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Primary Syphilis Chancre


Updated July 06, 2010

These syphilis pictures show the sore typical of a primary syphilis infection. Chancres are normally round and painless, which can make them difficult to find.
Primary Syphilis Chancre

Examples of the chancre, or sore, typical of a primary syphilis infection. The sore, which is normally round and painless, will heal on its own after 3-6 weeks. However, if it remains untreated, secondary syphilis will eventually develop.

Photos courtesy of the CDC/Dr. Gavin Hart; Dr. N.J. Fiumara; Dr. Dancewicz
The round, usually painless, sores seen in these syphilis pictures represent the first stage of a syphilis infection. These sores are known as chancres.

Although syphilis chancres are reasonably easy to spot on the external genitalia, as you can see in these syphilis pictures, there is a growing epidemic of syphilis being spread by oral sex. Because the sores are painless, chancres may go unnoticed or misdiagnosed if they occur in the mouth. As such, orally transmitted syphilis infections are more likely to go undetected and untreated.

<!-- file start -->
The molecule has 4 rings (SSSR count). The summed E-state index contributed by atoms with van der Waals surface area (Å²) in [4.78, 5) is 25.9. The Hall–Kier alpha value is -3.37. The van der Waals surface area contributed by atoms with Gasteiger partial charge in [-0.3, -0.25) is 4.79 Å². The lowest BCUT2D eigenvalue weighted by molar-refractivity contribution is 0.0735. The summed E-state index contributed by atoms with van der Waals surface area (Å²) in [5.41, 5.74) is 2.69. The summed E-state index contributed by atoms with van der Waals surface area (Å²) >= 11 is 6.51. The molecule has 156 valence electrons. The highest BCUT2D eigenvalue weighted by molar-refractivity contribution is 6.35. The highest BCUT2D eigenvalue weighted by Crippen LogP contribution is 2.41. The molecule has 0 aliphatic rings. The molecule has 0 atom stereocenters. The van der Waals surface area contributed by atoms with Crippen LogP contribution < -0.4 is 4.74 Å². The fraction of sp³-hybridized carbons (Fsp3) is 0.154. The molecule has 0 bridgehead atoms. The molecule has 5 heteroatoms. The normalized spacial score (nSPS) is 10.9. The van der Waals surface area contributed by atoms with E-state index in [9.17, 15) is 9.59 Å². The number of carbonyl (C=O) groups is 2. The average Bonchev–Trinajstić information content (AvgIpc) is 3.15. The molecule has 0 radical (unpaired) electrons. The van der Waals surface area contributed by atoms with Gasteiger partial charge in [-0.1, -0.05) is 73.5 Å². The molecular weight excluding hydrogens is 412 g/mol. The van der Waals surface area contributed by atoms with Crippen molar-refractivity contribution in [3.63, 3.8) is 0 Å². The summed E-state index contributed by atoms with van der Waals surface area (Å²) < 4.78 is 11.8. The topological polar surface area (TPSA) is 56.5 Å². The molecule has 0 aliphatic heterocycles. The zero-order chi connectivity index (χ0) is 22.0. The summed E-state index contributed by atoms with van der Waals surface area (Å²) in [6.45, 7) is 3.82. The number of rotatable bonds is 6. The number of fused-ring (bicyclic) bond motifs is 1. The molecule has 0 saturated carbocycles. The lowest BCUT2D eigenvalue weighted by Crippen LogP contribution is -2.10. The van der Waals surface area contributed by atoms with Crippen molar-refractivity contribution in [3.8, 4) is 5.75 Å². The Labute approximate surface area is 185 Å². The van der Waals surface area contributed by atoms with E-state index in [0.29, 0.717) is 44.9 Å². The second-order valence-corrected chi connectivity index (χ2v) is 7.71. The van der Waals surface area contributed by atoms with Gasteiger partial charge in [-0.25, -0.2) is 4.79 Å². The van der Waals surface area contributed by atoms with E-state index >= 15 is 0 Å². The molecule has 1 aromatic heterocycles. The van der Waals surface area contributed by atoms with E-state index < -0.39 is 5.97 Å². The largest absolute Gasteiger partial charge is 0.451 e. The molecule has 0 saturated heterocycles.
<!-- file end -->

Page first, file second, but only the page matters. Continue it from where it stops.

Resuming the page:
A chancre will usually heal on its own in three to six weeks, but that does not mean the underlying syphilis infection is gone. If left untreated, syphilis can lead to systemic health problems and even death. That is why testing is essential if you believe you may have been exposed to syphilis.

It is particularly important for pregnant women to be screened for syphilis because of the possibility of congenital syphilis spreading to the newborn.

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